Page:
When did it become a drama to fully express our feelings? asks Tipp's Karl Clancy


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The Everyday Mystic, Karl Clancy

Can we remember who we were before the world told us who we had to be?

I watched the Denmark versus England soccer match and had a thought at the end as I watched grown men revel in victory, crying with joy and hugging with abandon while their counterparts on the opposing team showed their disappointment in the same fashion; crying freely.

The thought was this: Why can men only display emotions freely in isolated moments like this?

It led me to thinking about the way we are educated in our world. We teach young boys that big boys don’t cry and to be manly is to repress showing our vulnerabilities for fear of derision and scorn. We fear being seen as weak.

When did showing emotions become synonymous with being weak? It doesn’t happen with toddlers. When one of the group playing gets hurt and cries the rest express concern and try to help. It’s at some point after this that we learn to stifle our emotions or categorise them as “positive” and “negative” when in truth emotions are neither!

Emotions are just a reaction to the world around us. They are whole, neither positive or negative, that’s just the way we’ve learned to describe how they affect us through the thoughts they generate.

They come and go in about ninety seconds in a physiological sense. The lasting effect is the thoughts we attach to them and how we then generate the emotion over and over from those thoughts, creating cycles of emotion, thought, more intense emotion, more entrenched thinking.

To change how we feel about a situation or memory requires us to teach ourselves to think differently, to see it more clearly or from another’s perspective.

I often tell the tale of being in work when a colleague comes in and is behaving in a really abrasive, angry and negative way, ruffling everyone’s feathers and generally being a pain in the neck.

I feel negative emotions towards them and perhaps mutter a few expletives.

Later I discovered that their mother had died and they were just acting out.

Now my whole attitude changes toward them. The negative feelings are replaced with understanding and empathy. I have changed the emotions associated with the event through knowing more and seeing more clearly. They still behaved in the same way but because I was able to see it differently, to empathise, my feelings toward them changed.

This leads us on to why the person was unable to express their grief. It’s because we don’t allow ourselves to say how we feel without fearing judgement.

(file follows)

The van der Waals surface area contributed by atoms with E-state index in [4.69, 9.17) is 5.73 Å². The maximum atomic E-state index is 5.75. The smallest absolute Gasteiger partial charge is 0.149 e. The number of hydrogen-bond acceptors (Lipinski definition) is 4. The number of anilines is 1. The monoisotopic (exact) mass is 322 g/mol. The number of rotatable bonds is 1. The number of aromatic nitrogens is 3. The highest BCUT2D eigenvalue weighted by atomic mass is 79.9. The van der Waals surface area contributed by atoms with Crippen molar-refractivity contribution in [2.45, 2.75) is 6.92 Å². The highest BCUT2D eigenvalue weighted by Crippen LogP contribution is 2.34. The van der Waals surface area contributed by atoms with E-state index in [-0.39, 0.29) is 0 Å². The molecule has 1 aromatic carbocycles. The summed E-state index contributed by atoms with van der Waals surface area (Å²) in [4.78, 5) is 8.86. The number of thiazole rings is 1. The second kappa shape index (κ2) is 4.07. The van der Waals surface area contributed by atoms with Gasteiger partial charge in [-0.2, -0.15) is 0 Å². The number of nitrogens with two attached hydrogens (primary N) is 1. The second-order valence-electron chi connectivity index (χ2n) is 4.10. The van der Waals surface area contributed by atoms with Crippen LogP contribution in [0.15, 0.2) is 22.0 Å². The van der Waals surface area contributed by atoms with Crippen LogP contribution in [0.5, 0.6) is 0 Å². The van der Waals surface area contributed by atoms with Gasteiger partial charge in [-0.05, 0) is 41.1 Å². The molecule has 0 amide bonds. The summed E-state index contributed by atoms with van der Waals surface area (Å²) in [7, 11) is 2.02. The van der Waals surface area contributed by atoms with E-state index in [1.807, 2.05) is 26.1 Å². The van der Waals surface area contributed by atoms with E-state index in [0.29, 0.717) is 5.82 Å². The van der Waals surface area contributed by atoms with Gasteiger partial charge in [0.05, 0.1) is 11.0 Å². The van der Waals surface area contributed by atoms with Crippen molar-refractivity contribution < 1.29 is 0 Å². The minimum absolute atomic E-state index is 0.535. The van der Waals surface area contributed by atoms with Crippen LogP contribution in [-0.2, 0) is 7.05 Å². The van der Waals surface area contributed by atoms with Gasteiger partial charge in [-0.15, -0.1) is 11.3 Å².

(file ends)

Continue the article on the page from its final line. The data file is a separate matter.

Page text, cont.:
The same can be said for how we view women. Girls are seen as subject to the whims of emotions, subject to their hormones and expressing emotion freely is seen as neurotic or dramatic.

When did it become a drama to fully express our feelings? It isn’t!

The problem occurs when the emotions are kept in check until there is an explosion, often over a seemingly small event, but it’s the small straw that breaks the camel’s back.

How much simpler would life be if we simply said how we feel all the time. How much pressure would it eliminate? How much better would we communicate and understand each other, both man to man and man to woman?

Going back to our earliest childhood to before we learned shame for feeling honestly is where we can retrain ourselves. After all, we’re just toddlers with bills and responsibilities.

The child is still in there behind the walls we’ve created to protect them. The real problem is the walls have become prisons for our freedom.

We have to go back and relearn self love in the context of feeling freely, expressing freely, crying freely and doing it all without fear of being seen as “less than”.

If we all do it then we all start from a new, levelled playing field where it’s okay to cry when we’re sad or frustrated or joyful and ecstatic. It’s ok to hug when we win and just as okay to do so when we lose.

Learning self love is being tough on ourselves, having standards, discipline, and a morality that is constantly being tested and redefined as a process of evolution.

It’s the opposite of being hard on ourselves. That happens when we are self critical, undervaluing, self punishing and not seeing our value to ourselves, which prevents growth and makes us less.

Relearning to love ourselves and to show emotion freely is a daily test. It’s a test of our trust in others and in ourselves. What if someone laughs at you for showing emotion? Well, what if they do?

Are you grounded enough in who you are to not only survive that but to use it to tell yourself that you can just let it go and be yourself and continue on your own path?

If so, you have learned a valuable lesson in Acceptance. One that will help you be a calm, relaxed, happy person and that will teach others that there is a way they can learn too. It’s called The Art of Acceptance.

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